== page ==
Researching the Power to Cure: from Bench to Bedside

The Center for Translational Medicine (CTM) aims to bridge basic scientific discoveries with physicians' needs for their patients. At the forefront of academic health care, the Center focuses on cutting-edge basic molecular biomedical research and its translation into the most efficient and tailored forms of diagnosis and treatment as well as modes of prevention.

Our faculty is a multinational team of scientists applying cutting-edge and interdisciplinary techniques to bring the latest scientific discoveries from bench to bedside. We aggressively collaborate with our colleagues through Thomas Jefferson University, particularly with those divisions and centers where our faculty hold appointments:

Our facility, housed within Jefferson’s Department of Medicine since 2003, is unique in its commitment to all-encompassing research. Our work is “translational” in that we develop outreach opportunities to bring scientific observations in the Center to clinical investigations in patients. To this end we use a range of strategies, from developing genetic indicators to help physicians tailor drugs and other therapies to individual patients. While much of our research focuses on cardiovascular, blood and pulmonary diseases our faculty and facilities are geared toward helping physicians from all specialties to best serve their patients and educate our students.

The Center for Translational Medicine is home to several excellent graduate students and postdoctoral Fellows. In the current year we are mentoring seven students, six visiting scholars, and nine postdocs. Our faculty host graduate students from the Jefferson College of Life Sciences (JCLS), which includes the Biochemistry and Molecular Biology, Cell and Developmental Biology Programs. In addition, Dr. Ankit Gupta, MD of the Pulmonary Division performed his Fellowship Research Rotation under Dr. Penn. Dr. Chan continues to host summer research training for Thomas Jefferson University medical student each summer.

Prospective graduate students are encouraged to work with their Program Directors to arrange rotations in the labs of CTM faculty. Prospective postdoctoral fellow are requested to contact CTM directly.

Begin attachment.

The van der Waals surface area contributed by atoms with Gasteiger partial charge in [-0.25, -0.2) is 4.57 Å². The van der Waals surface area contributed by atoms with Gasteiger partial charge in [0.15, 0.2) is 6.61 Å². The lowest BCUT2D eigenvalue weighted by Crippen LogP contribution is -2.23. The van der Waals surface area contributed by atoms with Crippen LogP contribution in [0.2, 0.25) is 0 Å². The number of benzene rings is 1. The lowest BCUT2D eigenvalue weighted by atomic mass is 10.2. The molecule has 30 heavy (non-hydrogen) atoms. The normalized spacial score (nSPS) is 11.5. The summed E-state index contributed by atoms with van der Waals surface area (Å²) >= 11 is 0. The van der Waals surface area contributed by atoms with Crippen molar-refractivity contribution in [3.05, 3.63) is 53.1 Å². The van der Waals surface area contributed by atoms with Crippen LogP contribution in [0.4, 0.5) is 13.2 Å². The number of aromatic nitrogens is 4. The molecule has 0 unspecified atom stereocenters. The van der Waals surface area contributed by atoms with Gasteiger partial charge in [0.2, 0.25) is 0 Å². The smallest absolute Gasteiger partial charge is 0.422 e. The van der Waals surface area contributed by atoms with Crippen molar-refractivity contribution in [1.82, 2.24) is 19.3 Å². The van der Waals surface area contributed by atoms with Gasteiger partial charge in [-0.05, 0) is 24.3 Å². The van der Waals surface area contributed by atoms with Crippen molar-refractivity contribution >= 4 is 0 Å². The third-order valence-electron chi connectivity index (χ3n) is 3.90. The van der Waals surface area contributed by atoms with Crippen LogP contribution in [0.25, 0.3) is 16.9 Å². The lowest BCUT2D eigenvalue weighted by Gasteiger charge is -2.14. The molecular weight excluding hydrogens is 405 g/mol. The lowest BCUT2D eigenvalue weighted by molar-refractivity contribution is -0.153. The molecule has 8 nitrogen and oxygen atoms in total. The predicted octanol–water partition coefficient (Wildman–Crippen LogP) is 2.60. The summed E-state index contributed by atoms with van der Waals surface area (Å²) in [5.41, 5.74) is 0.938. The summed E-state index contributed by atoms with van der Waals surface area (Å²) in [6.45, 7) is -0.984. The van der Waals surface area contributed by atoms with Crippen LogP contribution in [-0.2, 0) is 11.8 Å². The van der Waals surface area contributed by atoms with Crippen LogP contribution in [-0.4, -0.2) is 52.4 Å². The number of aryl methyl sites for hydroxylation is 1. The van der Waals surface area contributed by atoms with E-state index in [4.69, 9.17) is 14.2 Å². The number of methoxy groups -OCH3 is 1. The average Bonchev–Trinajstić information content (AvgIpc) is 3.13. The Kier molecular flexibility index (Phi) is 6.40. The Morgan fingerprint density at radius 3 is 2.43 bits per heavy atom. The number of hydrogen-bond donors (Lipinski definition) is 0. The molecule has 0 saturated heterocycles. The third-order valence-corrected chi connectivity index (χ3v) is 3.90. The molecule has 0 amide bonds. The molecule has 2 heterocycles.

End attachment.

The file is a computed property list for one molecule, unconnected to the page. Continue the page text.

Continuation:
In the News

  • Robert and Julie Dreidink make a $1 million bequest to support the Center for Translational Medicine
  • Jin O-Uchi, MD, PhD, received American Heart Association (AHA) Beginning
    Grant-in-Aid award
  • Dr. Sun wins the award for Best Manuscript in Circulation Research 2014  
  • Raymond Penn, PhD receives endowed professorship - Robley Dunglison Professor of Pulmonary Research
  • Shey-Shing Sheu, PhD receives W. W. Smith Professor
  • Tung Chan, PhD receives 2014 AHA Grant in Aid
  • Tung Chan, PhD receives 2014 ALA Biomedical Research Grant
  • Deepak Deshpande, PhD, is recruited to the Center for Translational Medicine and the Jane and Leonard Korman Lung Center. Raymond Penn, PhD, CTM Director and Director of Pulmonary Research for the Jane and Leonard Korman Lung Center had this to say about Dr. Desphande: “Dr. Desphande is critical to our mission for developing new and exciting therapies for lung disease. His work on bitter tastant receptors in the lung represents a unique approach to the treatment of asthma and chronic obstructive pulmonary disease. In addition, his novel work exploring the basis of diminished lung function that occurs with age addresses critical issues we currently and will continue to face as the health care demands of the aging population increase.”
  • Khadija Rafiq, PhD, is recruited to the Center for Translational Medicine. Raymond Penn, PhD, CTM Director and Director of Pulmonary Research for the Jane and Leonard Korman Lung Center had this to say about Dr. Rafiq: “Dr. Rafiq brings an exciting model for understanding mechanisms by which diabetes promotes heart disease. Her work will greatly complement our ongoing collaborations with the Cardeza Foundation, and provide the opportunity to test several new generation drugs developed by Dr. Chan that target Akt enzymes and protect against heart damage and disease.”